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In chemistry, isomerization or isomerisation is the transformation of a molecule into a different isomer [1]. In some molecules and under some conditions, isomerisation occurs spontaneously. Many isomers are equal or roughly equal in bond energy, and so they interconvert relatively freely. When the isomerisation occurs intramolecularly it is considered a rearrangement reaction.

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Instances of Isomerization

  • Isomerisations in hydrocarbon cracking. This is usually employed in organic chemistry, where fuels, such as pentane, a straight-chain isomer, are heated in the presence of a platinum catalyst (see image). The resulting mixture of straight- and branched-chain isomers then has to be separated. An industrial process is also the isomerisation of n-butane into isobutane.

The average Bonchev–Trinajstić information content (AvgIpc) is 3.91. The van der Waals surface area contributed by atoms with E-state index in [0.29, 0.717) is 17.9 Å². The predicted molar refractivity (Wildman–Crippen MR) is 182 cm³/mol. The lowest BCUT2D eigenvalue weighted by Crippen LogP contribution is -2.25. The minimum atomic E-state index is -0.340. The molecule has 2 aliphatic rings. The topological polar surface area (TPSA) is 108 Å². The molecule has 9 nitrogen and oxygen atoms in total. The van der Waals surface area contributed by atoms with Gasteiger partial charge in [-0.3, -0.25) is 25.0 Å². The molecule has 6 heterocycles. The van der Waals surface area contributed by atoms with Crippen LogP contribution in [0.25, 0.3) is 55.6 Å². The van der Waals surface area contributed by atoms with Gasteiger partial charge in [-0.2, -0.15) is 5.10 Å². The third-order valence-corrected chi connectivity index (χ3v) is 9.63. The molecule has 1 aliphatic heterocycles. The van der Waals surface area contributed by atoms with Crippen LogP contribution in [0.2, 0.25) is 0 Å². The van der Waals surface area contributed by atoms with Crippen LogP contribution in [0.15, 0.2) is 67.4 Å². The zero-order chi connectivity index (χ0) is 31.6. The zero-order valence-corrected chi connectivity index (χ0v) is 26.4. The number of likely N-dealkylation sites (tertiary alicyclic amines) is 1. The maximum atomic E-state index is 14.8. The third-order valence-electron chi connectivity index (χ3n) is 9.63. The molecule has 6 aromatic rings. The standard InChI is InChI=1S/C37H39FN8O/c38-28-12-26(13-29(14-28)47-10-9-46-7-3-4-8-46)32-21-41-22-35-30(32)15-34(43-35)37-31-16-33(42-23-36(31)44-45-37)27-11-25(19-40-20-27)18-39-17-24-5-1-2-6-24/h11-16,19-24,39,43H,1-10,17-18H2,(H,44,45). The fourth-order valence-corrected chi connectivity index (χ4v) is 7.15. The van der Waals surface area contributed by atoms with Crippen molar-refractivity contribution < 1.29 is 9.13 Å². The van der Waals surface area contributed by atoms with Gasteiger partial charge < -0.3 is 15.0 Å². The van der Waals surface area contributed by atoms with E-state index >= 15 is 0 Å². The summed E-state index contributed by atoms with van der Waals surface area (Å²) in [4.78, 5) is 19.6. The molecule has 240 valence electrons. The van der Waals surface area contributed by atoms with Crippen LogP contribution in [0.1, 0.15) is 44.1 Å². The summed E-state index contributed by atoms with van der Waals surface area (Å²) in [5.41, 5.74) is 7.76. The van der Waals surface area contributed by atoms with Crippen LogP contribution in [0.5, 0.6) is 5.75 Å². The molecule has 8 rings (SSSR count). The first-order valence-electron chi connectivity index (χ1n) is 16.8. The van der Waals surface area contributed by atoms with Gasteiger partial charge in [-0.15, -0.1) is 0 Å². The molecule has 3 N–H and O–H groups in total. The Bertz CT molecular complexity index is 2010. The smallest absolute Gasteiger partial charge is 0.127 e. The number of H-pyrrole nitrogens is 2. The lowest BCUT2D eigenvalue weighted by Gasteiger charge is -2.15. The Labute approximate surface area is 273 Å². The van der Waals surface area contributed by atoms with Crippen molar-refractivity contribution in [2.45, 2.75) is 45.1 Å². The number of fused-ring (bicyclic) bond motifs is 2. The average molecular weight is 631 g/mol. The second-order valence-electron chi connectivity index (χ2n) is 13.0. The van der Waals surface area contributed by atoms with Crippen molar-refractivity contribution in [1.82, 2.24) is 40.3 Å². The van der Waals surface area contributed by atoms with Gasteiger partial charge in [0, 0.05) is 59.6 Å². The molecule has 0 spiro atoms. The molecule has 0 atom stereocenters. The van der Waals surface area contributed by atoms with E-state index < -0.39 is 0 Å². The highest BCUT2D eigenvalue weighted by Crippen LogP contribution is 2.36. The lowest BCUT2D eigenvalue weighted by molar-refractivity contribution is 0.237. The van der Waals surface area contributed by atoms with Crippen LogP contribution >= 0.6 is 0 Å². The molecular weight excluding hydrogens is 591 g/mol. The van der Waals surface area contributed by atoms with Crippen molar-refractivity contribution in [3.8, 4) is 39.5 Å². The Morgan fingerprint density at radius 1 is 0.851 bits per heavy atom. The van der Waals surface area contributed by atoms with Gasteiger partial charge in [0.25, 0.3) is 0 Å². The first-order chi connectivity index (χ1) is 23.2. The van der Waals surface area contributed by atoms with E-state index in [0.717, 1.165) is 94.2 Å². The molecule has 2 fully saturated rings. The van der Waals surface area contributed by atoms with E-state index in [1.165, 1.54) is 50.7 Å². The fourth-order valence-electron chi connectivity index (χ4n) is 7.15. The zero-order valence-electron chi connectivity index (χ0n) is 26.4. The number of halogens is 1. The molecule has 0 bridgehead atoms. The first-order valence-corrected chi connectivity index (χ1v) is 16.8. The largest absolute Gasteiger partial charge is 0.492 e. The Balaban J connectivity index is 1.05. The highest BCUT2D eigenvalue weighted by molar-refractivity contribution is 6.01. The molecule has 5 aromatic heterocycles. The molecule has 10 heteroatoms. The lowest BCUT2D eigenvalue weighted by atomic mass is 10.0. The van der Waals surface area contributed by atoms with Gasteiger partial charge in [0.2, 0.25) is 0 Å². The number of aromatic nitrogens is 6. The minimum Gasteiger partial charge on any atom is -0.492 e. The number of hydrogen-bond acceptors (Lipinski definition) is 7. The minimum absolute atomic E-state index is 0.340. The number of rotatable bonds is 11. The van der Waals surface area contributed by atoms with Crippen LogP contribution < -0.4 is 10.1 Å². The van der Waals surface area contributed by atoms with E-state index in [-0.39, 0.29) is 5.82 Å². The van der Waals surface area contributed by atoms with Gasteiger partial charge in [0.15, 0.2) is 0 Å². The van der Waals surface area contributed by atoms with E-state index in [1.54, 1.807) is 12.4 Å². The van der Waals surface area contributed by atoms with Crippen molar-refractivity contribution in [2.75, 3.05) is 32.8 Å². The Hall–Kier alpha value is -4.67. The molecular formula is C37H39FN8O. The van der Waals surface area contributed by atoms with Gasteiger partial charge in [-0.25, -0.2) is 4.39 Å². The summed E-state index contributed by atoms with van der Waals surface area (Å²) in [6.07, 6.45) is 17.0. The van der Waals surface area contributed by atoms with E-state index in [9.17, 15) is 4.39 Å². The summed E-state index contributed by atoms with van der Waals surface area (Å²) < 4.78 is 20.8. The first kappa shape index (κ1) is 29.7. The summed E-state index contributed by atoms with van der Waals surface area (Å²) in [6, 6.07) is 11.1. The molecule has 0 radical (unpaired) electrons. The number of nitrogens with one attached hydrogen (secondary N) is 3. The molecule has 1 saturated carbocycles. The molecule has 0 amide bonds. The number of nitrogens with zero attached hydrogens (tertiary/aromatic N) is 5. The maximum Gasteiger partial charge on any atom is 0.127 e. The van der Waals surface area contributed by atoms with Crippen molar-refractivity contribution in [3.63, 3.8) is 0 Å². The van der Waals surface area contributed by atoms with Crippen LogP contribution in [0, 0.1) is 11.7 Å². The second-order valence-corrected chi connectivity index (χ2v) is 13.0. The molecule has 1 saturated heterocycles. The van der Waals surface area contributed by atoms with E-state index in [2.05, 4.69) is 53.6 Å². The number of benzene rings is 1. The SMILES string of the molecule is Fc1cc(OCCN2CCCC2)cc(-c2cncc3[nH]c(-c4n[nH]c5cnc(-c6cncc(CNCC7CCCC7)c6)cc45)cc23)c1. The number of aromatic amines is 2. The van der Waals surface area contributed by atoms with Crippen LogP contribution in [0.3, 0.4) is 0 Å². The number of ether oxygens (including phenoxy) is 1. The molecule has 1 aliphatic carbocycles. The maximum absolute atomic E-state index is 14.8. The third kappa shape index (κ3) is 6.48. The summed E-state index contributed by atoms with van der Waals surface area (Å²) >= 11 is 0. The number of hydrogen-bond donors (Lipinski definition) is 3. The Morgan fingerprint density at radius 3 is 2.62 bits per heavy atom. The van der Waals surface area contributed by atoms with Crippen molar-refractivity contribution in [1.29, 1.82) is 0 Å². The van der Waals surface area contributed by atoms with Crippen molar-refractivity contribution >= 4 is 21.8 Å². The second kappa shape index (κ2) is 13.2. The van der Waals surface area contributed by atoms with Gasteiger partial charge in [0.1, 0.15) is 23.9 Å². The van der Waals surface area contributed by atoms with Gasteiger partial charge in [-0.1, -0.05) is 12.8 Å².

Note - the second image should read 2-methylbutane rather than 2-methylpentane.

The energy difference between two isomers is called isomerisation energy. Isomerisations with low energy difference both experimental and computational (in parentheses) are endothermic trans-cis isomerisation of 2-butene with 2.6 (1.2) kcal/mol, cracking of isopentane to n-pentane with 3.6 (4.0) kcal/mol or conversion of trans-2-butene to 1-butene with 2.6 (2.4) kcal/mol.[3]


  1. ^ Gold Book definition: Link
  2. ^ Resveratrol Photoisomerization: An Integrative Guided-Inquiry Experiment Elyse Bernard, Philip Britz-McKibbin, Nicholas Gernigon Vol. 84 No. 7 July 2007 Journal of Chemical Education 1159
  3. ^ How to Compute Isomerization Energies of Organic Molecules with Quantum Chemical Methods Stefan Grimme, Marc Steinmetz, and Martin Korth J. Org. Chem.; 2007; 72(6) pp 2118 - 2126; (Article) doi:10.1021/jo062446p
This article is licensed under the GNU Free Documentation License. It uses material from the Wikipedia article "Isomerisation". A list of authors is available in Wikipedia.
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